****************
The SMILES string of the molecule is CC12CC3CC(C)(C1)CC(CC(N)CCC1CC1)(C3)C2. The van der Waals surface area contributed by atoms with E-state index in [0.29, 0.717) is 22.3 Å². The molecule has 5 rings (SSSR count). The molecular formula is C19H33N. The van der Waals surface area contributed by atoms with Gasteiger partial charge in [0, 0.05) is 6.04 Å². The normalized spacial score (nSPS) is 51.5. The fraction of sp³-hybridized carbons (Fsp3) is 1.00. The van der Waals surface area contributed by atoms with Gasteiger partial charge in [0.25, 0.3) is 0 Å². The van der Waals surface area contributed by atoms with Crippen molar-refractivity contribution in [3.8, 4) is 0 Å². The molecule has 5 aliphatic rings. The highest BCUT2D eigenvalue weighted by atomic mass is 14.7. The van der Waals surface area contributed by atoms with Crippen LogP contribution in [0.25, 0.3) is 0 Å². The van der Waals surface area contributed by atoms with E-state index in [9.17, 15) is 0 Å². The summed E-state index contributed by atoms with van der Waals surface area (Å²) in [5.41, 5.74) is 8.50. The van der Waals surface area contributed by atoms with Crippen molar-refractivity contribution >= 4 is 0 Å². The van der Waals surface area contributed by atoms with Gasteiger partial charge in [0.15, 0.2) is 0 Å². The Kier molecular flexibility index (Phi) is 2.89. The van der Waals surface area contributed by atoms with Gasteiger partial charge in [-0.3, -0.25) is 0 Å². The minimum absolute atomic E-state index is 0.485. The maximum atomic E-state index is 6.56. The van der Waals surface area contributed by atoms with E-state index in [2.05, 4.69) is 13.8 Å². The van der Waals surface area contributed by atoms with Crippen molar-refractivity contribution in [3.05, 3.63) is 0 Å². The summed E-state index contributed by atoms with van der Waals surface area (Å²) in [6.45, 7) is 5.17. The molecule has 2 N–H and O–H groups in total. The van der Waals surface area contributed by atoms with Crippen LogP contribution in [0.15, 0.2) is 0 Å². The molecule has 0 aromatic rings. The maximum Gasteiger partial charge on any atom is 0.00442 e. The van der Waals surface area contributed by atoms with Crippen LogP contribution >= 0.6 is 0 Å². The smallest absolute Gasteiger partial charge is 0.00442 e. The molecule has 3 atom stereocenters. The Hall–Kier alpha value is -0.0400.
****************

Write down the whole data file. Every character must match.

The SMILES string of the molecule is CC12CC3CC(C)(C1)CC(CC(N)CCC1CC1)(C3)C2. The van der Waals surface area contributed by atoms with E-state index in [0.29, 0.717) is 22.3 Å². The molecule has 5 rings (SSSR count). The molecular formula is C19H33N. The van der Waals surface area contributed by atoms with Gasteiger partial charge in [0, 0.05) is 6.04 Å². The normalized spacial score (nSPS) is 51.5. The fraction of sp³-hybridized carbons (Fsp3) is 1.00. The van der Waals surface area contributed by atoms with Gasteiger partial charge in [0.25, 0.3) is 0 Å². The van der Waals surface area contributed by atoms with Crippen molar-refractivity contribution in [3.8, 4) is 0 Å². The molecule has 5 aliphatic rings. The highest BCUT2D eigenvalue weighted by atomic mass is 14.7. The van der Waals surface area contributed by atoms with Crippen LogP contribution in [0.25, 0.3) is 0 Å². The van der Waals surface area contributed by atoms with E-state index in [9.17, 15) is 0 Å². The summed E-state index contributed by atoms with van der Waals surface area (Å²) in [5.41, 5.74) is 8.50. The van der Waals surface area contributed by atoms with Crippen molar-refractivity contribution >= 4 is 0 Å². The van der Waals surface area contributed by atoms with Gasteiger partial charge in [0.15, 0.2) is 0 Å². The Kier molecular flexibility index (Phi) is 2.89. The van der Waals surface area contributed by atoms with Gasteiger partial charge in [-0.3, -0.25) is 0 Å². The minimum absolute atomic E-state index is 0.485. The maximum atomic E-state index is 6.56. The van der Waals surface area contributed by atoms with E-state index in [2.05, 4.69) is 13.8 Å². The van der Waals surface area contributed by atoms with Crippen molar-refractivity contribution in [3.05, 3.63) is 0 Å². The summed E-state index contributed by atoms with van der Waals surface area (Å²) in [6.45, 7) is 5.17. The molecule has 2 N–H and O–H groups in total. The van der Waals surface area contributed by atoms with Crippen LogP contribution in [0.15, 0.2) is 0 Å². The molecule has 0 aromatic rings. The maximum Gasteiger partial charge on any atom is 0.00442 e. The van der Waals surface area contributed by atoms with Crippen LogP contribution >= 0.6 is 0 Å². The smallest absolute Gasteiger partial charge is 0.00442 e. The molecule has 3 atom stereocenters. The Hall–Kier alpha value is -0.0400.